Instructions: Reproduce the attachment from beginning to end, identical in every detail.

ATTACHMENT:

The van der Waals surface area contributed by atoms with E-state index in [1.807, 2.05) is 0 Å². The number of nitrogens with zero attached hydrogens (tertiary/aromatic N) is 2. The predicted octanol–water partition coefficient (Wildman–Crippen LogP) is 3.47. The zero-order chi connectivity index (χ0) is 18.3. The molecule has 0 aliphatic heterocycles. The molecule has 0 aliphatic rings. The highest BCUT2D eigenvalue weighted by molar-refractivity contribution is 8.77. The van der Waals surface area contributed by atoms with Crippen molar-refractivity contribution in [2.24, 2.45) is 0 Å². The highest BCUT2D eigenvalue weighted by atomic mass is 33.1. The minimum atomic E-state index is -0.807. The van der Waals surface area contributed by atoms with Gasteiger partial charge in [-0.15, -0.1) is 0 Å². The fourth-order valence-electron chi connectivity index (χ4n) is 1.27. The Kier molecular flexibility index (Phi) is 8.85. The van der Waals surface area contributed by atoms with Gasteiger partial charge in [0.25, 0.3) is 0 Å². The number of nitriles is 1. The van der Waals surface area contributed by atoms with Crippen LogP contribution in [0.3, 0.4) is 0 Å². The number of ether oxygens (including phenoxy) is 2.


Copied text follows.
The van der Waals surface area contributed by atoms with E-state index in [1.807, 2.05) is 0 Å². The number of nitrogens with zero attached hydrogens (tertiary/aromatic N) is 2. The predicted octanol–water partition coefficient (Wildman–Crippen LogP) is 3.47. The zero-order chi connectivity index (χ0) is 18.3. The molecule has 0 aliphatic heterocycles. The molecule has 0 aliphatic rings. The highest BCUT2D eigenvalue weighted by molar-refractivity contribution is 8.77. The van der Waals surface area contributed by atoms with Crippen molar-refractivity contribution in [2.24, 2.45) is 0 Å². The highest BCUT2D eigenvalue weighted by atomic mass is 33.1. The minimum atomic E-state index is -0.807. The van der Waals surface area contributed by atoms with Gasteiger partial charge in [-0.15, -0.1) is 0 Å². The fourth-order valence-electron chi connectivity index (χ4n) is 1.27. The Kier molecular flexibility index (Phi) is 8.85. The van der Waals surface area contributed by atoms with Gasteiger partial charge in [0.25, 0.3) is 0 Å². The number of nitriles is 1. The van der Waals surface area contributed by atoms with Crippen LogP contribution in [0.3, 0.4) is 0 Å². The number of ether oxygens (including phenoxy) is 2.